The first one you’ve probably heard about is that the game doesn’t have Arcade mode. Almost every other fighting game has an option to play through a gauntlet of CPU opponents in single player. I’m the first one to argue that this mode is useless since most people spend all of about an hour on it typically, but its inclusion is something people expect in every fighting game. When you combine the missing Arcade mode with the bevy of options that were hinted at, but unavailable at the game’s launch, it’s clear that SFV was released before it was ready. The main course really is playing against other human players, and the online options facilitate that better than any fighting game I’ve ever played, but when that option isn’t available, due to maintenance or anything, the only real option you can use is Training mode. It’s a good Training mode, but still, you’re not buying this game to fight a dummy. Capcom has added and tweaked some modes since release, such as a full, entertaining story mode that is laughably poorly written, but still the most story any Street Fighter game has ever had. It’s this post-release support that keeps hope of an Arcade mode alive, but at this point, over a year into the game’s lifetime, it’s hard to see it really swaying any potential purchasers.

Post-release support is another divisive part of Street Fighter V. There are some excellent parts to it. Upon the game’s first announcement, Capcom confirmed there would only be one Street Fighter V. It sounds obvious, but that’s a big deal for a fighting game. Street Fighter IV was re-released four times. All but one of the revisions had to be purchased, making the game an investment of over $200 for anyone who played it from the start, because those re-releases were the only way to get new characters. Other fighting franchises like Tekken (there are three Tekken 5’s that I know of) have used similar ideas and it’s always been kind of gross. If the developers are true to their word, you’ll never have to buy a “Super” Street Fighter V to keep playing.

Capcom has patched the game in “seasons” which include six downloadable characters, stages, and costumes. Players can purchase a season pass for these things, but, and this is crucial, all characters and most stages can also be bought with an in-game currency called fight money. You earn fight money through daily challenges, from the aforementioned single player modes, and from winning matches online. It will realistically take about a month of semi-serious play to buy a single character or stage, but I’ve found that in the pursuit of simply playing the game to rank up and improve, it’s awesome when I look up and realize I’ve earned enough points to buy a new character. It’s a really simple exchange in the end: if you like the game, you play it, and if you play it, you’ll get free characters.

We’re currently in season 2 and there are four characters yet to be released in 2017, via downloadable patch. Sometimes they strengthen or weaken characters, and other times, they make changes to the core of how the game systems interact. Again, these are balance updates we used to pay for some four years ago, without question. The issue lies in the update schedule or lack therof. Capcom has struggled to keep players informed about when updates are coming and what they will be, and they’ve missed release dates far more often than not. They’ve also released more than a few updates with small bugs, or just stupid oversights like having the wrong language in the text for some menus, or Akuma’s “Your naivety is simple laughable!” typo in his victory quote. These are by no means game-breaking problems, but it’s an awful look that a game which undoubtedly released unfinished still puts out content with rough edges a year later.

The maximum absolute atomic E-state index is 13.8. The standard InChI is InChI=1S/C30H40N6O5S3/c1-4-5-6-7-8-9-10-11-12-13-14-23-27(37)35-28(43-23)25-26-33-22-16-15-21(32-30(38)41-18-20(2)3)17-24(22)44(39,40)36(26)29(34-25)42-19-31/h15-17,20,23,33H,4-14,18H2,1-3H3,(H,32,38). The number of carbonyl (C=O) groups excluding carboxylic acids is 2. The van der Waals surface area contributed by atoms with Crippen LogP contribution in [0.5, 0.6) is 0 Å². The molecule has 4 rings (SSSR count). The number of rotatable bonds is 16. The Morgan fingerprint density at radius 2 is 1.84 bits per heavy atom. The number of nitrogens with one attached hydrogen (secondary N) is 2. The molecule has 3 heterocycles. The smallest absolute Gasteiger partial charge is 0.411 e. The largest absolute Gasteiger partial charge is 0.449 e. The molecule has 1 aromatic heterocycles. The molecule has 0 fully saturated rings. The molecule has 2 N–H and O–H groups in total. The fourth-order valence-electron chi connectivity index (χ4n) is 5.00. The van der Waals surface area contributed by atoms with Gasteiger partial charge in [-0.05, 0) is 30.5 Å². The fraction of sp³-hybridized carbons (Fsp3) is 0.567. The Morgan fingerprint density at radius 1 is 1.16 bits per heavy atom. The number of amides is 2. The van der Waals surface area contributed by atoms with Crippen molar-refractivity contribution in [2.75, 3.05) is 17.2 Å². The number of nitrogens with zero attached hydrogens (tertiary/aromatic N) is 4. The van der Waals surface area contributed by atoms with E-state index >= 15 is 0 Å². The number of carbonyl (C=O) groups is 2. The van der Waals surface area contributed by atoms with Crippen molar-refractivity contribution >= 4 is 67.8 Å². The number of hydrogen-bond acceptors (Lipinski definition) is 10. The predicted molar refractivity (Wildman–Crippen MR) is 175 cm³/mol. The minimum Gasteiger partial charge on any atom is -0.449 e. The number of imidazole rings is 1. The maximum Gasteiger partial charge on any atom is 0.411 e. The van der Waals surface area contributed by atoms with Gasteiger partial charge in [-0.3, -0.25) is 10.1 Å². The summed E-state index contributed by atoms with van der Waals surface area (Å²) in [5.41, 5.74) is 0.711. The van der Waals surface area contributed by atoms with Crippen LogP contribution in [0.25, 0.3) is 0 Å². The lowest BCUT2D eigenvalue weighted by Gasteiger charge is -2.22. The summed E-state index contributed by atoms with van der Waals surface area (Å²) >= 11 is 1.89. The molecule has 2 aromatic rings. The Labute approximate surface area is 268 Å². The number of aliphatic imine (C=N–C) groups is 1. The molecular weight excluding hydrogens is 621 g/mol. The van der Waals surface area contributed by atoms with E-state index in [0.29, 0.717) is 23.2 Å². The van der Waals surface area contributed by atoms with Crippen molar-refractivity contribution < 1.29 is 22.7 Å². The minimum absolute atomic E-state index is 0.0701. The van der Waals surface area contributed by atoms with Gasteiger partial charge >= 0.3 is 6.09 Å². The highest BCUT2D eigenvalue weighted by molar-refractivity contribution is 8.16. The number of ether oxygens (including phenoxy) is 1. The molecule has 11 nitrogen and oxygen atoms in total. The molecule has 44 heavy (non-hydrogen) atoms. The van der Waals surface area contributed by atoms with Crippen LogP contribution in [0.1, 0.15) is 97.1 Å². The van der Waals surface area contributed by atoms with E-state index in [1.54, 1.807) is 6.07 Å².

Of course, that’s a two-sided issue. No one wants them to keep rushing out things that aren’t quite done cooking, but it also sucks to have them promise things like a new character and balance changes for April, only to have them delayed. I honestly feel like the pros vastly outweigh the cons, though. Downloadable characters that you earn from playing a game you already have is just a brilliant idea. And, as sad as it sounds, I really appreciate the idea that the Street Fighter V I’ve already bought will always be THE Street Fighter V. These business ideas push my favorite genre forward in some exciting ways and if the development side handled announcements a little better, you’d perhaps see far less complaining in every single comment thread about this game.

If it isn’t obvious, I love Street Fighter V. I think the fighting game part of it is top-tier. It opens up the doors for new players to see what the fuss has been for all these years, and for players who thought they already knew, to put that knowledge and experience to the test online. Some parts of the surrounding game like, CFN, are incredible. Other parts relating to the business realities and development problems impact the game negatively, and that’s tragic.

Ultimately, the whole of the package is one of the most inspiring game experiences I’ve ever had. Playing this game has made me more interested in watching tournaments, studying technique, and in joining communities of other players online and offline. If you can get past the little things that show how unfinished the game was at launch, Street Fighter V is a game you can get hundreds if not thousands of meaningful hours from, even if you start now, a whole year later. It’s only getting better over time.